With the official start of preseason beginning Monday for PIAA high schools and the fall season right around the corner for club teams, we asked Eastern Pennsylvania Youth Soccer Technical Director Mike Barr to provide insight into how he prepares his team for success. In 20 years as coach at Strath Haven High School, Coach Barr's teams won 13 league titles, five District One titles and five PIAA state championships. He currently coaches the boys’ team at Kennett High School in Kennett Square, which reached the PIAA state tournament for the first time in school history in 2017.
As a coach, how do you develop team culture in the early part of your season?
Mike Barr: I work on our culture throughout the year. We have our 8th through 12th graders play futsal throughout the winter and participate in optional training in the spring. I am not a teacher within the school district, but I have two coaches who are former Kennett players and another coach who is a teacher at Kennett High School. My one assistant, Gustavo Mirales, who played for me as a senior, has been with me for three years and acts as a liaison between the Spanish-speaking players and the Hispanic community. His relationship with the players is more of a brother to every player and all have a sense of comfort in going to him, if they may feel a bit intimidated in speaking to me.
I also try to find out the interests and strengths of individual players and make it a point to show I care and actually have an interest. I have been utilizing my players in numerous coaching courses I conduct, and they know my style and expectations. I am up front in providing information and development needs.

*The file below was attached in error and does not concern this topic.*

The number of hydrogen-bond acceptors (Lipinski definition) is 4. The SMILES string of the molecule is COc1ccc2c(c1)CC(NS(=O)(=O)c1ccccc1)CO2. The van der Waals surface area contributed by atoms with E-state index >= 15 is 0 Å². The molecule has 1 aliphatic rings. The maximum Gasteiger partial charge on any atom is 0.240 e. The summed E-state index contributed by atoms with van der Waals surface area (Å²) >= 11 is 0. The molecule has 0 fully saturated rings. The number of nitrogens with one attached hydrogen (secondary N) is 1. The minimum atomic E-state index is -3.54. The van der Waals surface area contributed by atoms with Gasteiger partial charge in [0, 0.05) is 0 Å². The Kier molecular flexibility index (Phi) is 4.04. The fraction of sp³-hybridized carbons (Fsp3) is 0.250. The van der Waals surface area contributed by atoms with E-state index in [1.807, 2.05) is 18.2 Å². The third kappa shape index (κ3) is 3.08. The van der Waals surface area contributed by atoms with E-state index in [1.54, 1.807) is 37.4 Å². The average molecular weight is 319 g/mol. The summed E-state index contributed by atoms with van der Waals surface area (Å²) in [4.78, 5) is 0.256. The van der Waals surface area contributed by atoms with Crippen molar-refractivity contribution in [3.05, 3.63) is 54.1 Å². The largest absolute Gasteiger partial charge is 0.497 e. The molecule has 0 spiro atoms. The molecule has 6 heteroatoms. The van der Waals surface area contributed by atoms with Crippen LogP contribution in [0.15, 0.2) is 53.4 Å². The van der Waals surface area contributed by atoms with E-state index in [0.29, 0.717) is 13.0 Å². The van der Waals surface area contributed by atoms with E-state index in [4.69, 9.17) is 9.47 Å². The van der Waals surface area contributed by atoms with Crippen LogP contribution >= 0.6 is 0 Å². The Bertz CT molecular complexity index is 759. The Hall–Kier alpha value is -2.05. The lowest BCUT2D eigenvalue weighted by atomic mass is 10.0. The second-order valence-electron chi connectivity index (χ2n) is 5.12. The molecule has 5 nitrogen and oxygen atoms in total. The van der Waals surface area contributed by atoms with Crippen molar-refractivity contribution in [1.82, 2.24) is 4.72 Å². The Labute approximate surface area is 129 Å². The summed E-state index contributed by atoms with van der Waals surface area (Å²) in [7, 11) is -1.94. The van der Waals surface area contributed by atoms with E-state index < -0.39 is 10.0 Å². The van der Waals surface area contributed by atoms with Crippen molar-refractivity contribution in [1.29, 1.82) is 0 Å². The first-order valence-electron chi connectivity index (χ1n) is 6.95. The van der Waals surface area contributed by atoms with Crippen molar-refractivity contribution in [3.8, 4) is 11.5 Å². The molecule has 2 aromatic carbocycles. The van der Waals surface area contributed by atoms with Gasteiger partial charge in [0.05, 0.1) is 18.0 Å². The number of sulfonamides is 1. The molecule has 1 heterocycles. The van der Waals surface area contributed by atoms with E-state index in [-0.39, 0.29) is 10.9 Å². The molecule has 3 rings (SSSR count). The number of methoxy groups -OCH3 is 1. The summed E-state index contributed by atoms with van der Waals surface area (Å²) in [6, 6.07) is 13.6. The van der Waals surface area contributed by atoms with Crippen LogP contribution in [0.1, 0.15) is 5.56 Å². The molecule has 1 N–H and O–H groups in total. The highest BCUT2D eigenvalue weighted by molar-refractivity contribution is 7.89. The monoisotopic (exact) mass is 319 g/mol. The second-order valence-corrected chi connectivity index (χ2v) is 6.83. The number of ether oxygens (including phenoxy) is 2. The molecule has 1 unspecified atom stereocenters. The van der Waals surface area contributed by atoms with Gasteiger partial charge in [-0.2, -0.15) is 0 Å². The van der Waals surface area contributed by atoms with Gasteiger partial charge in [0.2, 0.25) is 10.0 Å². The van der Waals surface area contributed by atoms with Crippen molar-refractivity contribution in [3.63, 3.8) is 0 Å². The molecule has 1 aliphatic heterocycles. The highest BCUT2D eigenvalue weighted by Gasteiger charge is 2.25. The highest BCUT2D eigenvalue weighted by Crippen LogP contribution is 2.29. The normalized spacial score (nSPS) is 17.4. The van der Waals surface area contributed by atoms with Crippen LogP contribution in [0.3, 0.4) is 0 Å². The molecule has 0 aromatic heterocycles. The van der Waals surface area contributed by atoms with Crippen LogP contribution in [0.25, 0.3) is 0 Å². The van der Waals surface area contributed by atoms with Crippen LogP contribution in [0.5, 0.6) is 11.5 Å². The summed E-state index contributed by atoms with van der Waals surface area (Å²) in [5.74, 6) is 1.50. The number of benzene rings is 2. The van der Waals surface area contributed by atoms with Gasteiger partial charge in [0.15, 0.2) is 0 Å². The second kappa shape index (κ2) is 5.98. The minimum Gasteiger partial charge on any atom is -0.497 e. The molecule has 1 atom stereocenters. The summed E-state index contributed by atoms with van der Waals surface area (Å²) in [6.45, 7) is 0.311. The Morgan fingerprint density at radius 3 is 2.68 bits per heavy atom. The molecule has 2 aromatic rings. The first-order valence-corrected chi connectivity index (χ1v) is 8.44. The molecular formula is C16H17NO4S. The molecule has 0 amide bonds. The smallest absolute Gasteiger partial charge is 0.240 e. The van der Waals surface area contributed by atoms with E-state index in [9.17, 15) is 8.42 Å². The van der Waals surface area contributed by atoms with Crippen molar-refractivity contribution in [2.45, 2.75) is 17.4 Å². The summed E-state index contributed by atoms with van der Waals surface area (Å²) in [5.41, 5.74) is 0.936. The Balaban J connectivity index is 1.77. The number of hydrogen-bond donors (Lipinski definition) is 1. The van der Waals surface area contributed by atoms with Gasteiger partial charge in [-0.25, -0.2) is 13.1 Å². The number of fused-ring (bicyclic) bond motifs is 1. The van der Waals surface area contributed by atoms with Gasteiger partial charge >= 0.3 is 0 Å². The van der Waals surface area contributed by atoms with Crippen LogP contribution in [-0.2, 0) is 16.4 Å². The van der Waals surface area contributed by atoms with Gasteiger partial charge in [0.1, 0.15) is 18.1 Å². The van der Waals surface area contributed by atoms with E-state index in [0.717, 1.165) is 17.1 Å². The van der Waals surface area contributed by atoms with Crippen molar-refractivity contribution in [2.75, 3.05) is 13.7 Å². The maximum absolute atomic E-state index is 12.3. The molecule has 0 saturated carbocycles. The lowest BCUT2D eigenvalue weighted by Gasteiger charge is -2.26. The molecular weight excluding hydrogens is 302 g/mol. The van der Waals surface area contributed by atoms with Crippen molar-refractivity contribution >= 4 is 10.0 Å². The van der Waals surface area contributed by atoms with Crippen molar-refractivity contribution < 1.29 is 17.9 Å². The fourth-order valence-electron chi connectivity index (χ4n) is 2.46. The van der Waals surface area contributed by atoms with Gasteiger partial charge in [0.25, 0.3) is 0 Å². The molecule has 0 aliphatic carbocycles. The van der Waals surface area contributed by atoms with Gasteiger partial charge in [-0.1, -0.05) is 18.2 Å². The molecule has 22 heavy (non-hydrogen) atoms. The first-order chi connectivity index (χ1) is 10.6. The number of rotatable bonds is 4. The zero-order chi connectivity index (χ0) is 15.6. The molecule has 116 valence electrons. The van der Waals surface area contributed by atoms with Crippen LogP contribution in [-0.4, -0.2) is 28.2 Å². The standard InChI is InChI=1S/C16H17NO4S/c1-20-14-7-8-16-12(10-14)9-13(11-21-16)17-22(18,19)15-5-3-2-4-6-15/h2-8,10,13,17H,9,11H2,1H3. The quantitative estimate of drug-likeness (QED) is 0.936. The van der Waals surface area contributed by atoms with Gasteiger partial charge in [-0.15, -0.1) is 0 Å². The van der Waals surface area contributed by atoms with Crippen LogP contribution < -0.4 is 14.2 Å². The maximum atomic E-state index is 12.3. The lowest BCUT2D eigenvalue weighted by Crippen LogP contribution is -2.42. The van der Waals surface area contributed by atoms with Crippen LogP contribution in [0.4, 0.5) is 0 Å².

As teams are divided between JV and Varsity (usually at the end of the first week), I pair players together: freshmen and sophomores with older returning players to guide and answer any questions regarding the team or school. They also share their personal goals for the season and outside interests.
Each player is provided a notebook to reflect on training sessions and games. I expect at least minimum responses after every practice or game.
What kind of preparation do you use to integrate new staff and players prior to preseason and during the important couple of weeks prior to your first game? How much training during preseason do you use to develop skills and tactics in specialty situations?
MB: I am a firm believer that the game is the best teacher and all technical and tactical instruction revolves around the game. Even our fitness regimen is related to the game. I have no fitness test or requirement and believe any coach who places a demand of a certain time for a two mile run or other type of measurement does not understand the game or know player psychology. When a first day fitness test becomes the focal point of training and expectations for an individual player through the summer, you have removed the enjoyment from the sport.
I provide all players a copy of possible systems of play and roles and responsibilities of each position.